Nutrition • Oct 22, 2012

Hidden dangers on our kids’ plates

A few weeks ago I read a Consumer Reports study showing concerning levels of arsenic in rice. It turns out that arsenic is fed to chickens and pigs to keep their intestinal tract bacterial levels down, so their fecal material contains arsenic. That same material is then used as fertilizer for rice fields. Dr. Kathleen Berchelmann wrote about the significance of arsenic in our children’s diets earlier this month. It is clearly something to be cautious about.

You’d think news that a substance that is lethal to man in high quantities, and is a carcinogen in low quantities, would be shocking to me. Instead, my reaction was, “Oh no. Not again.”

Serving as a Health Advisor

About a year after my first son was born, I began the process of becoming more educated about environmental toxins. I was asked to be the health advisor to the board of directors for my son’s preschool. The school was renewing its accreditation that year, and the director wondered if I might review the school’s health policies. Thrilled to help, I began reviewing the National Association for the Education of Young Children (NAEYC) accreditation guidelines.

I was dismayed to learn through my reading, that curtains contain carcinogenic flame retardant that is dangerous to infants, and that carrots grown in certain soils contain enough nitrites to be too dangerous for baby food preparation. I began to wonder what else I didn’t know, and there begins the saga of my slow decline into food insanity.

Reducing My Child’s Exposure to Carcinogens

For me, becoming a parent meant that preventable evils that were ‘not so bad,’ all of a sudden were unacceptable for the small person in my care. Children’s little bodies cannot tolerate the same amount of toxins as ours. If I knowingly give them, then I am giving them a lifetime of exposure to something that they are not able to choose to avoid for themselves. Feeding my children foods that contained known carcinogens seemed inappropriate to say the least, and in the worst-case scenario verged on cruel. So in an effort to be a good mom, I started reading all about food safety.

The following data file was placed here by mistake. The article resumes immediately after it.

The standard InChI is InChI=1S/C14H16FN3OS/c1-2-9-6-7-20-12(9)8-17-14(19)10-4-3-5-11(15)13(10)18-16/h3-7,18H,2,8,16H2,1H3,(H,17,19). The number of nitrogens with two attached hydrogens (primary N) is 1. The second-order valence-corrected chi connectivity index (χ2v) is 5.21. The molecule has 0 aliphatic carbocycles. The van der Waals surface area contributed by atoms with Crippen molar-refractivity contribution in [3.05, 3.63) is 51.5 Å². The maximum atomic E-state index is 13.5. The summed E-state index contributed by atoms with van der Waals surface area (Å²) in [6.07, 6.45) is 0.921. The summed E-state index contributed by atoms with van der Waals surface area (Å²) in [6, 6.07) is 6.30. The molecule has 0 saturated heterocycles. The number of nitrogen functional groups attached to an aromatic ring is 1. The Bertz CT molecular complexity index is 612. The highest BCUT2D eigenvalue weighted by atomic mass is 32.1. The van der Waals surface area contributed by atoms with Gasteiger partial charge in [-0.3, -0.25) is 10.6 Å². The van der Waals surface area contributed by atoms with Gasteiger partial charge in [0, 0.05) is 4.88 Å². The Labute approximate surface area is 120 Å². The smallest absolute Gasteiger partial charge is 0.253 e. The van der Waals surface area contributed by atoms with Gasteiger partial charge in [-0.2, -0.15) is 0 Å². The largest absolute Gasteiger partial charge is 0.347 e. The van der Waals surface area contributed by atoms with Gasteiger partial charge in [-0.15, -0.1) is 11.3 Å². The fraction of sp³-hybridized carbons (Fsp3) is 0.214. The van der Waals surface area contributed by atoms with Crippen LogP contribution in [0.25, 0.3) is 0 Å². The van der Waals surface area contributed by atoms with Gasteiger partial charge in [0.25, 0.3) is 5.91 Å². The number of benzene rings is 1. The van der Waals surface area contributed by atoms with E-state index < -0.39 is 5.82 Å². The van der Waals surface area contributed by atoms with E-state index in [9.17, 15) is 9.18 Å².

Toxic Household Items

Imagine my husband’s surprise when he came home one day to find paper bags filled to the brim with all the plastic containers and styrofoam littered throughout our house. The sippy cups, plastic ware, plates, and tupperware were all violators of good parenting.  My reading had taken me to the subject of bis-Phenol Acetate (BPA), and phthalates. That was just the beginning. I then read Michael Pollan’s books The Omnivore’s Dilemma, Food Rules, and saw the documentary Food, Inc. After that, we really couldn’t eat anything – which may have been for the best since we didn’t have anything to eat with or on.

I know by now you must be wondering if I’m still married and if my children are nutritionally replete.   Yes and yes. We have found a happy medium, and my husband is a saint.

Whether or not you have read about arsenic in rice (and apple juice) or BPA, or if you are just reading this blog in the hopes of getting some ideas on how to help a picky child eat, I’d like to share with you the happy medium we have found for our home in the hopes that it will be of some benefit, because though I am not a food expert, I am certain that my background in science and medicine has helped me to sort out the information that is available on food safety.

The Challenges of Proving Causation